- 10th June 2019
- Posted by: Joanne Woodhouse
- Category: Blog
Last week, Rachel Brisley, Associate Director and Sarah Jones, Catastrophe Risk Analyst, of JBA attended the Royal Meteorological Society’s first Climate Change Forum ‘Risks and Resilience: Emerging challenges in a post Paris world’. The aim of the event was to bring together the UK climate science community, providing a unique chance to discuss current needs, research challenges and policy requirements in an interdisciplinary environment.
Rachel co-chaired a round table with Professor Rowan Sutton, University of Reading, on ‘Risks of Weather and Climate Extremes’. This session focused on the potential impacts of current and future weather and climate extremes and the emerging science needs that are required to support decision and policy makers in building resilience.? Discussions following the initial presentations and during this round table highlighted some concerns about the lack of standards and advice regarding both climate change risk assessment and adaptation in property development and financial regulation sectors. It was suggested that approved developments may not be resilient to current or future climate in terms of flooding, overheating, water scarcity and storm frequency and severity due to the lack and/or enforcement of standards. The imminent publication of ISO 14090 – Adaptation to climate change — Principles, requirements and guidelines was seen as a positive step towards addressing these concerns.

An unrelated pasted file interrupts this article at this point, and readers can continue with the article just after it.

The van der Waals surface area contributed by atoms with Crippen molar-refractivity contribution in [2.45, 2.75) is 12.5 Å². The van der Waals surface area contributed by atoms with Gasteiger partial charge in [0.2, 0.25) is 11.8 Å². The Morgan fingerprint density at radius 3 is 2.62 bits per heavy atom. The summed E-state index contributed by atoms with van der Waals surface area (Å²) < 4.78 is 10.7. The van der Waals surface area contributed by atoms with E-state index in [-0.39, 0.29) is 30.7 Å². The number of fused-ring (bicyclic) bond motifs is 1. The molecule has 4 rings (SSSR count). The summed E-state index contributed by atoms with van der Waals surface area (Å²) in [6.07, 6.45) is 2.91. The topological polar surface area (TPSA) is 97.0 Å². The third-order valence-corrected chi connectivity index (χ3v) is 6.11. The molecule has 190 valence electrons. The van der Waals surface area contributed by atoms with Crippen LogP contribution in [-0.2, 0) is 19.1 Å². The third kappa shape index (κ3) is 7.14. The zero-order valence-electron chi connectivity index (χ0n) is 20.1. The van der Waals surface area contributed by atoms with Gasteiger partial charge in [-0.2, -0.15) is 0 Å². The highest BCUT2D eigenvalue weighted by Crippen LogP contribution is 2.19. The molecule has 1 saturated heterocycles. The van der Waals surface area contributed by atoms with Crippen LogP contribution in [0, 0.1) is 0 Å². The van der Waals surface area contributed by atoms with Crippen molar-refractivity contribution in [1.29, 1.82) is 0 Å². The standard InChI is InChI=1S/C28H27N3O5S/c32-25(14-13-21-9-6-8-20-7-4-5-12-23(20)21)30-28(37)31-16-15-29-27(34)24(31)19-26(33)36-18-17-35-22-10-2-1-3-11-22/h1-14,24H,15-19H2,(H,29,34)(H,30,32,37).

Assessing the financial impact of climate change on flood risk using catastrophe models
Sarah presented JBA’s work on ‘Assessing the financial impact of climate change on flood risk using catastrophe models’ during one of the poster sessions, which introduced JBA’s UK Climate Change Flood Model, and explained some of its potential applications to help users better understand the?possible impacts of climate change on flood, and financial, risk. It was a great opportunity to discuss the model and JBA’s research with experts in the fields of climate and environmental science, and fitted well into one of the key outcomes of the forum: there is a need for more transparency and effective communication between public and private sector on the important topic of climate change research. From a financial perspective, the PRA’s recently released Physical Climate Change Report, offering firms a suggested framework for assessing climate change risk to their business, was the key topic of conversation in the forum’s final round table ‘Science in Business and Finance’.
Overall the event provided a fantastic opportunity to gain an insight into the emerging thinking for the science community and discuss the challenges that can be encountered in both communicating the science to policy and decision makers and ensuring that up to date scientific understanding is translated into policy. We look forward to attending the next event!